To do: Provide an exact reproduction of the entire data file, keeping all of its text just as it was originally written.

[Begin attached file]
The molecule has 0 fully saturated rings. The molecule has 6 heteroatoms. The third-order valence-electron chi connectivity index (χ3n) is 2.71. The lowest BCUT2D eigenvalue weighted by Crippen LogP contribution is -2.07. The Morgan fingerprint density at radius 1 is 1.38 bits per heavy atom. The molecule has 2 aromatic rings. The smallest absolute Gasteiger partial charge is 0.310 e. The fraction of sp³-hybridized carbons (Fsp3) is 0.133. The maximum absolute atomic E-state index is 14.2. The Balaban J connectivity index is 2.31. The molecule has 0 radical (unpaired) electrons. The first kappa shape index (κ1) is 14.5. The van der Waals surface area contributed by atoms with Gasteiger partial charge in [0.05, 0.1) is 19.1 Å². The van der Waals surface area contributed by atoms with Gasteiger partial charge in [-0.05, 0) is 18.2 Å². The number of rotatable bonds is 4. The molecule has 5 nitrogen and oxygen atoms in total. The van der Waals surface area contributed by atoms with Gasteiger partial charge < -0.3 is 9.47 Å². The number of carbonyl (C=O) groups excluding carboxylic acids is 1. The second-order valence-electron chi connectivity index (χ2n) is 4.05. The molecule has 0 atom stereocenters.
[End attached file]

The molecule has 0 fully saturated rings. The molecule has 6 heteroatoms. The third-order valence-electron chi connectivity index (χ3n) is 2.71. The lowest BCUT2D eigenvalue weighted by Crippen LogP contribution is -2.07. The Morgan fingerprint density at radius 1 is 1.38 bits per heavy atom. The molecule has 2 aromatic rings. The smallest absolute Gasteiger partial charge is 0.310 e. The fraction of sp³-hybridized carbons (Fsp3) is 0.133. The maximum absolute atomic E-state index is 14.2. The Balaban J connectivity index is 2.31. The molecule has 0 radical (unpaired) electrons. The first kappa shape index (κ1) is 14.5. The van der Waals surface area contributed by atoms with Gasteiger partial charge in [0.05, 0.1) is 19.1 Å². The van der Waals surface area contributed by atoms with Gasteiger partial charge in [-0.05, 0) is 18.2 Å². The number of rotatable bonds is 4. The molecule has 5 nitrogen and oxygen atoms in total. The van der Waals surface area contributed by atoms with Gasteiger partial charge < -0.3 is 9.47 Å². The number of carbonyl (C=O) groups excluding carboxylic acids is 1. The second-order valence-electron chi connectivity index (χ2n) is 4.05. The molecule has 0 atom stereocenters.